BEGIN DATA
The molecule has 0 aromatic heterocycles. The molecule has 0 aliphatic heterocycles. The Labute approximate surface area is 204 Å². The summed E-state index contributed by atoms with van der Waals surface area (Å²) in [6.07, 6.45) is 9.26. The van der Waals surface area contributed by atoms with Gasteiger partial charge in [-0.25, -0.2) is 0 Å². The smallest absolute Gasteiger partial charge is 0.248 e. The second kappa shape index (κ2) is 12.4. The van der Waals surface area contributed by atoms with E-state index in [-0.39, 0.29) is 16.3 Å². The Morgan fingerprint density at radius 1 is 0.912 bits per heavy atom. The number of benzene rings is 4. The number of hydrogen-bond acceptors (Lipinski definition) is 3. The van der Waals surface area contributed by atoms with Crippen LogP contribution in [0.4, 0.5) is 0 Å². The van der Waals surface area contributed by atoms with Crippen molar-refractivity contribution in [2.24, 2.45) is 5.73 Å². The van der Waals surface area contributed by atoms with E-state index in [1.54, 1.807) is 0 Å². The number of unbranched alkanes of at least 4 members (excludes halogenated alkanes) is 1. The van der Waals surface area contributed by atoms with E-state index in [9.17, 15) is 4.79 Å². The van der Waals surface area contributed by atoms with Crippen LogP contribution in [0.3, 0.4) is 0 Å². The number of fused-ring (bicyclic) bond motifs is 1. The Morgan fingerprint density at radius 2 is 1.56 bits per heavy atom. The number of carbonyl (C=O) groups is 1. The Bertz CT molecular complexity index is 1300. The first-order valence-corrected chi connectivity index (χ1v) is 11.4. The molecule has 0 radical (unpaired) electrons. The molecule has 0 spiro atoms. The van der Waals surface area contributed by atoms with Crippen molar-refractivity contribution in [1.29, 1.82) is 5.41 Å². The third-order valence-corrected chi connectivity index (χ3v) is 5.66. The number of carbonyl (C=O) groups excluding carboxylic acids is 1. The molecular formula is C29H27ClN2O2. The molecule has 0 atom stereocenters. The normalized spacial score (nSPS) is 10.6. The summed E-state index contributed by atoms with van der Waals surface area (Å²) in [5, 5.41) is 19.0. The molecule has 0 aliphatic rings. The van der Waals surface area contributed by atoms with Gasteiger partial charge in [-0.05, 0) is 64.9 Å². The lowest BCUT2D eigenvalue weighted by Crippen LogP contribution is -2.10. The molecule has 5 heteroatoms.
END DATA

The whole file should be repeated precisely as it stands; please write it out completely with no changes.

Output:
The molecule has 0 aromatic heterocycles. The molecule has 0 aliphatic heterocycles. The Labute approximate surface area is 204 Å². The summed E-state index contributed by atoms with van der Waals surface area (Å²) in [6.07, 6.45) is 9.26. The van der Waals surface area contributed by atoms with Gasteiger partial charge in [-0.25, -0.2) is 0 Å². The smallest absolute Gasteiger partial charge is 0.248 e. The second kappa shape index (κ2) is 12.4. The van der Waals surface area contributed by atoms with E-state index in [-0.39, 0.29) is 16.3 Å². The Morgan fingerprint density at radius 1 is 0.912 bits per heavy atom. The number of benzene rings is 4. The number of hydrogen-bond acceptors (Lipinski definition) is 3. The van der Waals surface area contributed by atoms with Crippen LogP contribution in [0.4, 0.5) is 0 Å². The van der Waals surface area contributed by atoms with Crippen molar-refractivity contribution in [2.24, 2.45) is 5.73 Å². The van der Waals surface area contributed by atoms with E-state index in [1.54, 1.807) is 0 Å². The number of unbranched alkanes of at least 4 members (excludes halogenated alkanes) is 1. The van der Waals surface area contributed by atoms with E-state index in [9.17, 15) is 4.79 Å². The van der Waals surface area contributed by atoms with Crippen LogP contribution in [0.3, 0.4) is 0 Å². The number of fused-ring (bicyclic) bond motifs is 1. The Morgan fingerprint density at radius 2 is 1.56 bits per heavy atom. The number of carbonyl (C=O) groups is 1. The Bertz CT molecular complexity index is 1300. The first-order valence-corrected chi connectivity index (χ1v) is 11.4. The molecule has 0 radical (unpaired) electrons. The molecule has 0 spiro atoms. The van der Waals surface area contributed by atoms with Crippen molar-refractivity contribution in [1.29, 1.82) is 5.41 Å². The third-order valence-corrected chi connectivity index (χ3v) is 5.66. The number of carbonyl (C=O) groups excluding carboxylic acids is 1. The molecular formula is C29H27ClN2O2. The molecule has 0 atom stereocenters. The normalized spacial score (nSPS) is 10.6. The summed E-state index contributed by atoms with van der Waals surface area (Å²) in [5, 5.41) is 19.0. The molecule has 0 aliphatic rings. The van der Waals surface area contributed by atoms with Gasteiger partial charge in [-0.05, 0) is 64.9 Å². The lowest BCUT2D eigenvalue weighted by Crippen LogP contribution is -2.10. The molecule has 5 heteroatoms.